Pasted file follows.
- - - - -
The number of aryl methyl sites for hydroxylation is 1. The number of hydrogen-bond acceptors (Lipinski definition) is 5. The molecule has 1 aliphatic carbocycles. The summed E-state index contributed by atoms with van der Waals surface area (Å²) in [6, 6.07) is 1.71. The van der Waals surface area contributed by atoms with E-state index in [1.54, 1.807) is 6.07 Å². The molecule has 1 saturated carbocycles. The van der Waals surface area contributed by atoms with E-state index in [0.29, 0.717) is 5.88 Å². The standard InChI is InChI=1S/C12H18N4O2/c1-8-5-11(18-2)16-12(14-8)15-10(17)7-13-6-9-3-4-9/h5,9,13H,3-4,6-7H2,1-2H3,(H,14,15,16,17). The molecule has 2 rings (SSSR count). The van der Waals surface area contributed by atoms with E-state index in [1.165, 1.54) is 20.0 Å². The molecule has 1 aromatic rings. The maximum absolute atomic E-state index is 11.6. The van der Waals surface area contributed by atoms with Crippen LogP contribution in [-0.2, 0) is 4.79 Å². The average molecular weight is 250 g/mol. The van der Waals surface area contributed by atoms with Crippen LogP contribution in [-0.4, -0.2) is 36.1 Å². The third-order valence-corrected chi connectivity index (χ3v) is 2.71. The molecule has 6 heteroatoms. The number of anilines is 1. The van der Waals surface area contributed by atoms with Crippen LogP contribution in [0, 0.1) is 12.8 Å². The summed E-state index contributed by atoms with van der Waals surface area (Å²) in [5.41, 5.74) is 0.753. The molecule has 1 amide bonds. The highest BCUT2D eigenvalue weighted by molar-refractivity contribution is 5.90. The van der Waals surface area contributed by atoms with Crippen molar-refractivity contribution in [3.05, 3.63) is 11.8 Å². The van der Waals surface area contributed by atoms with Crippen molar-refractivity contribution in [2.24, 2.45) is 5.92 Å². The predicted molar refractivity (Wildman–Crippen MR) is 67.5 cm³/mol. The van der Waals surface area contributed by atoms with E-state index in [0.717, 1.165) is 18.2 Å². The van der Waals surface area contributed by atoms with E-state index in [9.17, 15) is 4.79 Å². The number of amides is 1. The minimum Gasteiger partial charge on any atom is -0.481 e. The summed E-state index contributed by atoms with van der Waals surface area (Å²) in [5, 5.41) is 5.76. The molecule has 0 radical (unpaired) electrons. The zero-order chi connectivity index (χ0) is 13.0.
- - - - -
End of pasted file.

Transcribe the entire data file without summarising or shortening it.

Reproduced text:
The number of aryl methyl sites for hydroxylation is 1. The number of hydrogen-bond acceptors (Lipinski definition) is 5. The molecule has 1 aliphatic carbocycles. The summed E-state index contributed by atoms with van der Waals surface area (Å²) in [6, 6.07) is 1.71. The van der Waals surface area contributed by atoms with E-state index in [1.54, 1.807) is 6.07 Å². The molecule has 1 saturated carbocycles. The van der Waals surface area contributed by atoms with E-state index in [0.29, 0.717) is 5.88 Å². The standard InChI is InChI=1S/C12H18N4O2/c1-8-5-11(18-2)16-12(14-8)15-10(17)7-13-6-9-3-4-9/h5,9,13H,3-4,6-7H2,1-2H3,(H,14,15,16,17). The molecule has 2 rings (SSSR count). The van der Waals surface area contributed by atoms with E-state index in [1.165, 1.54) is 20.0 Å². The molecule has 1 aromatic rings. The maximum absolute atomic E-state index is 11.6. The van der Waals surface area contributed by atoms with Crippen LogP contribution in [-0.2, 0) is 4.79 Å². The average molecular weight is 250 g/mol. The van der Waals surface area contributed by atoms with Crippen LogP contribution in [-0.4, -0.2) is 36.1 Å². The third-order valence-corrected chi connectivity index (χ3v) is 2.71. The molecule has 6 heteroatoms. The number of anilines is 1. The van der Waals surface area contributed by atoms with Crippen LogP contribution in [0, 0.1) is 12.8 Å². The summed E-state index contributed by atoms with van der Waals surface area (Å²) in [5.41, 5.74) is 0.753. The molecule has 1 amide bonds. The highest BCUT2D eigenvalue weighted by molar-refractivity contribution is 5.90. The van der Waals surface area contributed by atoms with Crippen molar-refractivity contribution in [3.05, 3.63) is 11.8 Å². The van der Waals surface area contributed by atoms with Crippen molar-refractivity contribution in [2.24, 2.45) is 5.92 Å². The predicted molar refractivity (Wildman–Crippen MR) is 67.5 cm³/mol. The van der Waals surface area contributed by atoms with E-state index in [0.717, 1.165) is 18.2 Å². The van der Waals surface area contributed by atoms with E-state index in [9.17, 15) is 4.79 Å². The number of amides is 1. The minimum Gasteiger partial charge on any atom is -0.481 e. The summed E-state index contributed by atoms with van der Waals surface area (Å²) in [5, 5.41) is 5.76. The molecule has 0 radical (unpaired) electrons. The zero-order chi connectivity index (χ0) is 13.0.